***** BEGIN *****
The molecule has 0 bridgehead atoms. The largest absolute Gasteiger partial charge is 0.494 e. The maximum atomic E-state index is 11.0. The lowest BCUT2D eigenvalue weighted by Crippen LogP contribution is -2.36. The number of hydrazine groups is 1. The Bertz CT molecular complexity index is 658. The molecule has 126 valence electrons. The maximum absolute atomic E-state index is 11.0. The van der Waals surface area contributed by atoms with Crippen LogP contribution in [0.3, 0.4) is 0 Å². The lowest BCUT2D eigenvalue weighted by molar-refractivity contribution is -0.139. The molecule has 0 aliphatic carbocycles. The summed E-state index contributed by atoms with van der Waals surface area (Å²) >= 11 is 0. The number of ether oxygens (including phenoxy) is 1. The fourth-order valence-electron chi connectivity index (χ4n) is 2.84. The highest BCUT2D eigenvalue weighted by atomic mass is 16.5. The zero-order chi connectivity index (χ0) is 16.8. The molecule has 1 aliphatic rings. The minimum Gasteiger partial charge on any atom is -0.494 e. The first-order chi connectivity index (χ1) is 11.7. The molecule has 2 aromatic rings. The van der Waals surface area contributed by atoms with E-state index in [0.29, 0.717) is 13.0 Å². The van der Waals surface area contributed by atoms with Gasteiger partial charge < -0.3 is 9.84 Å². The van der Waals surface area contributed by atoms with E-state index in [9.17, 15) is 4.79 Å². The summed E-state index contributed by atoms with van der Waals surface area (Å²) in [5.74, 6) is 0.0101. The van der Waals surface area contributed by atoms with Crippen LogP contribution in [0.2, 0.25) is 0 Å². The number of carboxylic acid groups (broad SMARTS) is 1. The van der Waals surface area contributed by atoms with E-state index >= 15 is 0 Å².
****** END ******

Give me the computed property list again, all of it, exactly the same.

The molecule has 0 bridgehead atoms. The largest absolute Gasteiger partial charge is 0.494 e. The maximum atomic E-state index is 11.0. The lowest BCUT2D eigenvalue weighted by Crippen LogP contribution is -2.36. The number of hydrazine groups is 1. The Bertz CT molecular complexity index is 658. The molecule has 126 valence electrons. The maximum absolute atomic E-state index is 11.0. The van der Waals surface area contributed by atoms with Crippen LogP contribution in [0.3, 0.4) is 0 Å². The lowest BCUT2D eigenvalue weighted by molar-refractivity contribution is -0.139. The molecule has 0 aliphatic carbocycles. The summed E-state index contributed by atoms with van der Waals surface area (Å²) >= 11 is 0. The number of ether oxygens (including phenoxy) is 1. The fourth-order valence-electron chi connectivity index (χ4n) is 2.84. The highest BCUT2D eigenvalue weighted by atomic mass is 16.5. The zero-order chi connectivity index (χ0) is 16.8. The molecule has 1 aliphatic rings. The minimum Gasteiger partial charge on any atom is -0.494 e. The first-order chi connectivity index (χ1) is 11.7. The molecule has 2 aromatic rings. The van der Waals surface area contributed by atoms with E-state index in [0.29, 0.717) is 13.0 Å². The van der Waals surface area contributed by atoms with Gasteiger partial charge < -0.3 is 9.84 Å². The van der Waals surface area contributed by atoms with E-state index in [9.17, 15) is 4.79 Å². The summed E-state index contributed by atoms with van der Waals surface area (Å²) in [5.74, 6) is 0.0101. The van der Waals surface area contributed by atoms with Crippen LogP contribution in [0.2, 0.25) is 0 Å². The number of carboxylic acid groups (broad SMARTS) is 1. The van der Waals surface area contributed by atoms with E-state index >= 15 is 0 Å².